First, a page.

Teen Hossler stays calm amid U.S. Open storm
- By Randall Mell
- Jun 15, 2012 10:52 PM ET
SAN FRANCISCO – Beau Hossler’s baby-faced smile sent an electric jolt through The Olympic Club Friday at the U.S. Open.
They must have heard the roar from the Embarcadero to Lombard Street to the Golden Gate Bridge when the 17-year-old Californian flashed a mouth full of braces as he walked off the first hole (his 11th of the day).
That is where Hossler made birdie to overtake Tiger Woods for sole possession of the lead.
“Unbelievable,” said a proud papa, Beau Hossler Sr. “Is that a strong enough word?”
Hossler’s parents marveled at their boy’s improbable march into contention, but not for the reasons you might think.
It wasn’t in seeing his name over Woods on the leaderboard.
It wasn’t in seeing shot making beyond his years.
No, they marveled at their boy’s unshakably cool demeanor all the way around this course.
“I’m a nervous wreck,” Beau Sr. said waiting for his son outside the locker room after the round. “Beau’s always had this calm about him. I’ve said this for a long time. He has an ability to stay calm in situations where other people aren’t very calm.”
Thank goodness that calm was there early Friday. Amy Balsz, Beau's mother, was feeling jittery at day’s start.
“I was nervous when Beau was on the first tee box, but he looked so relaxed and calm, it calmed me down,” said Amy, who walked the course with her husband, Matt, Beau’s stepfather. “Beau was so comfortable, and that made me comfortable.”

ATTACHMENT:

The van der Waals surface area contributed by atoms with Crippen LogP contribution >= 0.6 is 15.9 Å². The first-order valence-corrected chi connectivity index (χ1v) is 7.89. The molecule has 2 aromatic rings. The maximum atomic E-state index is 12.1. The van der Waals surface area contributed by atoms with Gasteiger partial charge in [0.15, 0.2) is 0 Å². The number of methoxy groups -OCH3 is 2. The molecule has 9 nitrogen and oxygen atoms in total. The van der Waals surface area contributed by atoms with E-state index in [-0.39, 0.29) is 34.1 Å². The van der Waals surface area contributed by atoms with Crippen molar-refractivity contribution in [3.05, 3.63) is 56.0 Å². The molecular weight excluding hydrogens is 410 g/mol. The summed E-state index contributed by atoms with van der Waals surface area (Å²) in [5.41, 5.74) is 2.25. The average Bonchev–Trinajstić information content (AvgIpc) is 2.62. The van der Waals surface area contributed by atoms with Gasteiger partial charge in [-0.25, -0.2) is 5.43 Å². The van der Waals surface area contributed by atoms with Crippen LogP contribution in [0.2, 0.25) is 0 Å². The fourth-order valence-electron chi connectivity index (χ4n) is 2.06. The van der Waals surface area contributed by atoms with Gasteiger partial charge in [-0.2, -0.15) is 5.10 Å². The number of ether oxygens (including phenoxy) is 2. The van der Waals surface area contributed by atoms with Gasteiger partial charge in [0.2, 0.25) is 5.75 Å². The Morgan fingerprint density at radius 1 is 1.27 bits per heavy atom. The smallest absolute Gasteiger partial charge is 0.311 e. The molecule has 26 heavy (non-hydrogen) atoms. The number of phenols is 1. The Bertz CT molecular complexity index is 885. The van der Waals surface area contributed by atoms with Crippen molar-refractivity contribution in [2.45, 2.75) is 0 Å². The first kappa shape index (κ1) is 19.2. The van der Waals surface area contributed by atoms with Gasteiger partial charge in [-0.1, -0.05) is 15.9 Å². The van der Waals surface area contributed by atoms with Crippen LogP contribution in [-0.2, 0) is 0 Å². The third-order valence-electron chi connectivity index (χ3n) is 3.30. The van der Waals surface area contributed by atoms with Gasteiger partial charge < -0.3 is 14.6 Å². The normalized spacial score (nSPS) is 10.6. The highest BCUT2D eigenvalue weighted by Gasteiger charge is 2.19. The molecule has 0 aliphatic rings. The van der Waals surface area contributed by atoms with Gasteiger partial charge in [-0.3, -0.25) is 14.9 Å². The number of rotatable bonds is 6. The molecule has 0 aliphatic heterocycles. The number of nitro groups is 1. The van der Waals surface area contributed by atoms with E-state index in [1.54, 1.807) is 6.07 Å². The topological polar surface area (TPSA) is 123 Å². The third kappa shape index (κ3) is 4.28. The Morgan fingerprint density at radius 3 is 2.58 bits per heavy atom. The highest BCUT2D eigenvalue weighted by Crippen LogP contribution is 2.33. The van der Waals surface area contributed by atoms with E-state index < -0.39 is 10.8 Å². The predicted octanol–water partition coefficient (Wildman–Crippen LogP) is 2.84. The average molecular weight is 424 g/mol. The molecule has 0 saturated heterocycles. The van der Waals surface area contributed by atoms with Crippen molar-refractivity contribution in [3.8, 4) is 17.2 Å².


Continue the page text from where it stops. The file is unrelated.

Neither Amy nor Beau Sr. will take credit for their son’s cool demeanor.
“He was born with it,” Amy said.
Beau needed that demeanor amid some adversity late in his round. He ended up shooting 3-over-par 73, leaving him four shots off the lead. He stumbled home with a double bogey at his 14th hole (No. 4), and then proceeded to drill his next tee shot to the right and squarely off a tree. The ball ricocheted backward, into a bunker up on the wrong fairway alongside No. 4. He seemed to be a mile from the hole, with a small forest of trees between him and the green.
Hossler’s caddie, Bill Schellenberg, who also is his godfather, tried to hand him a wedge to pitch the ball sideways back into the fairway. Beau, instead, plucked out his 6-iron and aimed straight over the stand of giant trees. He hit a towering rocket out of that bunker, flying the trees and finding the fairway a little wedge away from the green.
Beau would make bogey there, but the towering escape won’t soon be forgotten.
At his 17th (No. 7), Beau put another jolt into the gallery, holing a 25-foot chip shot for birdie.
“That’s Beau, rolling with the punches,” said Beau Sr., a mortgage broker in Rancho Santa Margarita, Calif.
Beau, who just completed his junior year of high school, qualified for the U.S. Open making birdies at two of the final three holes in the Daly City, Calif., sectional. He also qualified for the U.S. Open at Congressional last year as a 16-year-old.
Evidence that Beau isn’t overwhelmed in this setting came through in one of his practice rounds. He arranged a round with Phil Mickelson, his favorite player.
Hossler outplayed his idol through the first two official rounds, finishing Friday four shots ahead of the four-time major champion.
Chants of “Beau” and “Hoss” echoed across Olympic Club all afternoon.
“It was pretty special,” Beau said.
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